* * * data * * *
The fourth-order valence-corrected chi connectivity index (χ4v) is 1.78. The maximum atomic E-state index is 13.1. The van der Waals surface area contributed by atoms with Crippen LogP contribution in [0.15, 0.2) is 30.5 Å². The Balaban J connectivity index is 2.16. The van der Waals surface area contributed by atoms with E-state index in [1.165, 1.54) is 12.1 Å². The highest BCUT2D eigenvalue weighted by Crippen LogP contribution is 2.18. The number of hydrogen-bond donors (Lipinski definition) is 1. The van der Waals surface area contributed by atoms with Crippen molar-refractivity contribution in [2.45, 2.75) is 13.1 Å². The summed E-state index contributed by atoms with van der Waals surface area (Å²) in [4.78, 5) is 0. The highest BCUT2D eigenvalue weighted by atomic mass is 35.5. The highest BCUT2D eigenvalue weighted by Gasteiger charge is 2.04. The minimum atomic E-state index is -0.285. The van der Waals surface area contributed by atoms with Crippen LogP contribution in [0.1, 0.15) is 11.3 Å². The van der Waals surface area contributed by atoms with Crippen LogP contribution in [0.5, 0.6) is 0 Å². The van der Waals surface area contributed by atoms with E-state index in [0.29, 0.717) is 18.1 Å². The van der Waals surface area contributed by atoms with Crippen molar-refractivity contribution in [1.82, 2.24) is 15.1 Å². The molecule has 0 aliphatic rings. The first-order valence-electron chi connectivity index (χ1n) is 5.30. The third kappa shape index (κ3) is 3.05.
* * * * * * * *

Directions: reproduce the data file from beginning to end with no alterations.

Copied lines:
The fourth-order valence-corrected chi connectivity index (χ4v) is 1.78. The maximum atomic E-state index is 13.1. The van der Waals surface area contributed by atoms with Crippen LogP contribution in [0.15, 0.2) is 30.5 Å². The Balaban J connectivity index is 2.16. The van der Waals surface area contributed by atoms with E-state index in [1.165, 1.54) is 12.1 Å². The highest BCUT2D eigenvalue weighted by Crippen LogP contribution is 2.18. The number of hydrogen-bond donors (Lipinski definition) is 1. The van der Waals surface area contributed by atoms with Crippen molar-refractivity contribution in [2.45, 2.75) is 13.1 Å². The summed E-state index contributed by atoms with van der Waals surface area (Å²) in [4.78, 5) is 0. The highest BCUT2D eigenvalue weighted by atomic mass is 35.5. The highest BCUT2D eigenvalue weighted by Gasteiger charge is 2.04. The minimum atomic E-state index is -0.285. The van der Waals surface area contributed by atoms with Crippen LogP contribution in [0.1, 0.15) is 11.3 Å². The van der Waals surface area contributed by atoms with Crippen LogP contribution in [0.5, 0.6) is 0 Å². The van der Waals surface area contributed by atoms with E-state index in [0.29, 0.717) is 18.1 Å². The van der Waals surface area contributed by atoms with Crippen molar-refractivity contribution in [1.82, 2.24) is 15.1 Å². The molecule has 0 aliphatic rings. The first-order valence-electron chi connectivity index (χ1n) is 5.30. The third kappa shape index (κ3) is 3.05.